Highlights from our recently published catalogue Iran Zamin, as picked by the head of our new Islamic department, Roxana Kashani.
Spring is in the air and with the Iranian New Year upon us, we enter a new century of the Iranian calendar with the year 1400. To celebrate this season of new beginnings we are delighted to launch the inaugural catalogue of our Islamic department: Iran Zamin. Literally translating to ‘the land of Persia’, this catalogue features twenty-five printed books and manuscripts spanning almost 800 years of history and showcases important Persian literature as well historical as voyages and travels through the region.
One of the earliest manuscripts featured is a bifolium from a fourteenth-century Shahnameh. Considered one of the founding literary texts of the Farsi language and one of the most celebrated texts in Persian history, this epic poem by Abdul Qasim Ferdowsi is fundamentally void of any Arab influence and consequently considered a pillar of Iranian social and artistic culture. The absence of miniature illumination in the present manuscript is very uncommon, a rare curiosity, and comparable examples are yet to be identified.
Following similar pre-Islamic themes akin to the Shahnameh, our next highlight is a rare illustrated manuscript copy of Assar Tabrizi’s Mir’o Mushtari. This is a story of the spiritual and plutonic love shared by the two male protagonists ‘Mir’ (meaning the sun) and ‘Mushtari’ (meaning Jupiter). The themes relayed in this romance make it a rare survival; the present example was copied in Shiraz by the scribe Pir Hussayn al-Katib Shirazi in the year 908 AH (1503 AD).
Illustrating the historic landmarks of Persia, we turn to the trans-Asian expedition of Cornelius de Bruin Reizen over Moskovië door Persië en Indië: verrykt met driehondert kunstplaten. This work, printed in Amsterdam in 1714, features superb illustrations of the region including some exceptional panoramas of Ispahan and Persepolis and as well as finely engraved costume plates of Persians.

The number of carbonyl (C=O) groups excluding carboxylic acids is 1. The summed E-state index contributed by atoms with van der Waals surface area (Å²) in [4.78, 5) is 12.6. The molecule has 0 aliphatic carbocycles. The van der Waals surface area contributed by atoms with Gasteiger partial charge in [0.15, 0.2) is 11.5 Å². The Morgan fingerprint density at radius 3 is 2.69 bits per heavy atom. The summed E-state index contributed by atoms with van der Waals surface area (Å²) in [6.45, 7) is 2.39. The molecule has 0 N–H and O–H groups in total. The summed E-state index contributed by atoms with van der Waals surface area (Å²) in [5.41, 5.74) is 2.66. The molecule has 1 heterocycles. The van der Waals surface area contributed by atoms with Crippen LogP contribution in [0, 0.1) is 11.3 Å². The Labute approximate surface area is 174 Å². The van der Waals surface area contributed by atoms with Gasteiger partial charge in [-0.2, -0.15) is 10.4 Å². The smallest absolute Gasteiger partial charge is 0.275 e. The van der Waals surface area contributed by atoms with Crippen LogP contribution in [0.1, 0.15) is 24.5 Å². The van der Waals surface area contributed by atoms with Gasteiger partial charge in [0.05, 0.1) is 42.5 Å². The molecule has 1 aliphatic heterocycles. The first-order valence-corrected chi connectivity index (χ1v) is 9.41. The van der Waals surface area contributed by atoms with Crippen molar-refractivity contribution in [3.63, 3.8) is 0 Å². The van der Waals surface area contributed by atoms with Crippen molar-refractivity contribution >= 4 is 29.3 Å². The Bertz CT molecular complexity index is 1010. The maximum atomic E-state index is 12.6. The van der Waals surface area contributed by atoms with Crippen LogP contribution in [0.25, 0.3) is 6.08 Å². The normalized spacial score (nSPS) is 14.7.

Our next feature is a rare collection of devotional poetry in praise of the Prophet Muhammad and the ‘pure ones’. With strong shi’ite muslim influences, this collection of prophetic poetry is called ‘Arba’un’ literature, because it features forty separate anecdotes in poetic form. The present example is richly illuminated and copied in a striking and unapologetic naskh script by Abdullah Ahmed al-Qazvini in the year 1186 AH (1772 AD).
One of the most celebrated poets in Iran is Sheikh Sa’adi of Shiraz. Our next highlight is a scarce bi-lingual publication of Sa’adi’s Pand-namah, translated into English by Francis Gladwin and printed in English and Farsi in Calcutta by the Press of Stuart and Cooper in 1788.
One of the most famous voyages through Persia was by Sir John Chardin, featuring numerous engravings and an account of his journey to the region, important for the narrative describing life in late Safavid Persia. This 1811 printing of Voyages du Chevalier Chardin, en Perse features a hand-coloured map of the region and over 85 engraved plates, present here in a highly attractive and uncut state.
One of the most beautifully illuminated manuscripts featured in this catalogue is a fine Qajar copy of Nizami’s epic Leila wa Majnun retold by Maktabi Shirazi. This tragic romance is often called the ‘Romeo and Juliet’ of the East and recounts a similarly devastating story of unrequited love between the protagonists Leila and Majnun. This immaculate manuscript copy was inscribed by Karam’ali in 1254 AH (1838 AD) and features 26 exquisite Qajar-style miniature paintings in the text.
The final entry in the catalogue brings us to modern-day Iran with a panel of calligraphy from a living artist. Sajad Haghjuoy (b. 1986) is one of a small group of artists in Iran practicing the Safavid style of calligraphy and manuscript illumination, whose quality artwork is gaining international recognition, and making them modern masters of traditional arts in Iran.